AUSTIN, Texas —
The Texas Division of Emergency Management (TDEM) added a new way it's testing for COVID-19.
It’s now a mouth swab at some sites. Other sites will continue to use nasal swab.
Video from a Central Texan, Giovanna De Leon, shows what it’s like to take the test.
“I’ll be assisting you with vocal instruction on how to perform the swab this afternoon,” announced the collection team worker.
The test is from Curative Inc.
“I scanned a QR code. I got an application and basically [provided] name, date of birth, where I live,” said De Leon.
De Leon lined up at a table with about eight others to get walked through how to self-administer the test.
“You’re going to open up the bag. There’s going to be an arrow on top of it,” said the worker.
The equipment for the test includes a plastic bag, a plastic tube with liquid, a swab and a piece of cotton.
To begin, a person will be told to cough a few times, then lower the mask and use the swab. The swab is rubbed inside both cheeks, on the upper and lower gums, on top of the tongue, under the tongue and on the roof of the mouth.
“It was a lot easier than the nasal test,” said De Leon.
Once done using the swab, it’s put in the tube. Then, a person is directed to turn the tube and swab over a few times to mix with the liquid.
The Curative makers point out:
- Don’t let the swab touch any external surface to avoid contamination and an error on the test result.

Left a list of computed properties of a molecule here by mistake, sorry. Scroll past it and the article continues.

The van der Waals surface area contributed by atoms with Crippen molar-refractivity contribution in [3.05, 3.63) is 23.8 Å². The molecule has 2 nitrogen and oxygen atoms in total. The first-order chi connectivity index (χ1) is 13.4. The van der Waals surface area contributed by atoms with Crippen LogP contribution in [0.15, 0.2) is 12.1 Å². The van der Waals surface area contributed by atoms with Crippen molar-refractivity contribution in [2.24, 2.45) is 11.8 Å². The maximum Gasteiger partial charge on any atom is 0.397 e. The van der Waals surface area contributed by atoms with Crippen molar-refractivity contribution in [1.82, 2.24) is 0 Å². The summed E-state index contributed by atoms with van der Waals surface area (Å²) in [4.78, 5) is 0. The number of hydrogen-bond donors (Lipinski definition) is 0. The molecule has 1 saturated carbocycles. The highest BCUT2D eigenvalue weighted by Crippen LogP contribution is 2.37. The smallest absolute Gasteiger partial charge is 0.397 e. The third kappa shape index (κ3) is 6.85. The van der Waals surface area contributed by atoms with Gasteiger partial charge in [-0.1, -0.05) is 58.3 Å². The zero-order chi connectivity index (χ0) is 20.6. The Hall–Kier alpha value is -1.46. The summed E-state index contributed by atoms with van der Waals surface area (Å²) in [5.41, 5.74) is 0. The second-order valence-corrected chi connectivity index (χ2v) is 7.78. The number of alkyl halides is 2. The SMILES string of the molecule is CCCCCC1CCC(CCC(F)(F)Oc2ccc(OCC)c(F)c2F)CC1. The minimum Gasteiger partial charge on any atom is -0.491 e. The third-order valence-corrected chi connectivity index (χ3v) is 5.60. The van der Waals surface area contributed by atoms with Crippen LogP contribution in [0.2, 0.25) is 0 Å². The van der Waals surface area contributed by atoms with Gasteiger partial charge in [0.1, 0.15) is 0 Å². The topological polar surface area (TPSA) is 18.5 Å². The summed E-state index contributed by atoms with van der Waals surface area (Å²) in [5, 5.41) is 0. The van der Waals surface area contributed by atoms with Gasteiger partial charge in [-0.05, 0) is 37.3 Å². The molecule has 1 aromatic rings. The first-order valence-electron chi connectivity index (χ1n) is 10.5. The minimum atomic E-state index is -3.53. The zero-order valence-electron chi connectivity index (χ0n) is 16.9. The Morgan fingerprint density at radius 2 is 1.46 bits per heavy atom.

- Don’t eat, drink or brush your teeth at least 20 minutes before taking the test.
“It was convenient. I just didn't like the process of having to get down and having contact with people. You were not 6 feet apart,” said De Leon.
The Texas Department of Emergency Management said social distancing protocols are in place.
“Because this type of test can be administered to a group of individuals at one time, the mobile testing teams have social distancing protocols in place. Additionally, patients and team members are masked from the entrance of the test site onwards, should any social distancing protocols be infringed,” said Seth W. Christensen, J.D., chief of media and communications, TDEM.
TDEM sends the specimen overnight to Curative’s labs.
A spokesperson for Curative said the turnaround time is 24 hours and results are emailed to the patient directly.
The QR code De Leon described is the recommended way to register on-site.
“The mobile testing teams are prepared to register individuals in-person at the walk-up sites for anyone who is unable to pre-register. The QR codes aid the teams with the needed data entry to ensure that a vast majority of the information collected is entered before the individual presents for their test collection. This is a time-saving process,” said Christensen.
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